Markets dropped more than 6% last week because of problems in Europe but rallied 3.4% on Monday and Tuesday because European problems were going to be solved. Wednesday trading started strong to the upside but fell apart because Europe started to look worse again. The US Treasury is issuing (selling) longer term treasuries, and the Federal Reserve has decided to sell short-term treasuries and buy longer term treasuries. If I’m reading that correctly, wouldn’t it be easier for the Treasury Department to sell directly to the Federal Reserve? That would really show those markets!
Yogi Berra when asked into how many pieces he wanted his pizza cut, said, “Four. I don’t think I could eat eight.” Yogi’s comments seem reasonable and downright sensible at times like this. I’m suffering from data overload. I’m pretty sure that the group of twelve responsible for agreeing on budget cuts sufficient to avoid draconian cuts that will be triggered by the interim debt ceiling measure are hard at work trying to accomplish something, but there’s not much news about them. I’m grateful there isn’t because there isn’t any room left on my legal pad.
At a meeting today with clients, we were asked if asset allocation plans shouldn’t be revisited more frequently rather than written in stone and forgotten. We have been hearing that concern a good deal lately from clients.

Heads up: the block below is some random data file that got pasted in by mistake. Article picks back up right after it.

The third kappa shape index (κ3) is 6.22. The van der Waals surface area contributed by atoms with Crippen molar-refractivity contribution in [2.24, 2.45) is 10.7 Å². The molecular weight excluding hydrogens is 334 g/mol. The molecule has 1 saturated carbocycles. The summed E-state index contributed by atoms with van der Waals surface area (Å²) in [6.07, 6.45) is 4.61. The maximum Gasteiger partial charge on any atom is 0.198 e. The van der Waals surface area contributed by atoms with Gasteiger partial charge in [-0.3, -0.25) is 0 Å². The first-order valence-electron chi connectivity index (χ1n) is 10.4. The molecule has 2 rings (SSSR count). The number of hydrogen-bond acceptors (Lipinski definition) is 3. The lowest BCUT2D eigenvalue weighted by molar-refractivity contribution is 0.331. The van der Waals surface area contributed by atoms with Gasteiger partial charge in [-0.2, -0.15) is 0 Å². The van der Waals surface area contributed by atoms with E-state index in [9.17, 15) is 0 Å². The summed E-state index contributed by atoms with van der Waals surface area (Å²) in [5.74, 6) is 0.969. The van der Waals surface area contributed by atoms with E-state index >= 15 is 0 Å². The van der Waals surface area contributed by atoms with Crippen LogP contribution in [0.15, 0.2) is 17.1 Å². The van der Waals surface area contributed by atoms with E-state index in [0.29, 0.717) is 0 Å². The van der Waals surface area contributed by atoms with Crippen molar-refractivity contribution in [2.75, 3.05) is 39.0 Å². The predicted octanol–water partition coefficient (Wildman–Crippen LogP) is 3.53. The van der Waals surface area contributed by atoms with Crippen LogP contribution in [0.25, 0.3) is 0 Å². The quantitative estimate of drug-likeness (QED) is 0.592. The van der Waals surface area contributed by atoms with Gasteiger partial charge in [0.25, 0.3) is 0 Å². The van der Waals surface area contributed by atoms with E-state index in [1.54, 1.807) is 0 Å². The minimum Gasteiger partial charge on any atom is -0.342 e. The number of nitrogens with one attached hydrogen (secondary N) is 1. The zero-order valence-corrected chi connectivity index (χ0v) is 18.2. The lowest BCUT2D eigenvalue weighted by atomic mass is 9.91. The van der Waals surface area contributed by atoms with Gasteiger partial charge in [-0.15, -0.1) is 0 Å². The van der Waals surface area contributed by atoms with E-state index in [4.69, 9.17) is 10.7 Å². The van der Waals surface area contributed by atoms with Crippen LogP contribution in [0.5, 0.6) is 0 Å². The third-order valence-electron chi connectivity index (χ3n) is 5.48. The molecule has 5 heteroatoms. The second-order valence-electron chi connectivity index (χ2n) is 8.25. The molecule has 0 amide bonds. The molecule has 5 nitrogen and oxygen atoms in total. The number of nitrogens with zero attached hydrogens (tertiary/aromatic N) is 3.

Asset allocation decisions are typically longer term decisions that do not require constant tinkering. They speak to one’s perspective on appropriate risk and investment discipline. While a review to ensure that the account allocation design is consistent with the account’s goals is always prudent, we find it is also a bit of a sneaky way to try to market time. Folks typically want to reduce their equity exposure when equities are getting beaten-up and they’re losing money, or they want to add to their equity allocation when share prices are soaring.
The US and Global economies are enduring a pretty rough period of anemic and fragile recovery. There isn’t a lot to feel good about, but the world isn’t ending either. Keeping one’s perspective and even-keel is vitally important. Temptations to sell or to stop contributing to 401k’s abound. Our strong suggestion is to reject the emotional tugs, return to your investment plan, and be dogged in your dispassionate discipline.
My new book The Arrogance Cycle analyzes the risks of too much and too little confidence. We are just a few days from our quarterly calculation of The Arrogance Index and from your responses to the Arrogant Survey, and we expect that the trend toward humility will continue. This is a positive sign for would-be investors. Realistic views of markets, economies, and company valuations are emerging. The environment is improving. Warren Buffet bought back shares of Berkshire Hathaway stock last week because he thinks it represents good value at these prices. He is not trying to make a quick buck but is likely making a prudent investment even though the price may decline in the near term. There are no sure things in investing, but perspective, discipline, and the courage to part form the crowd will leave you in good stead.
Hang in there.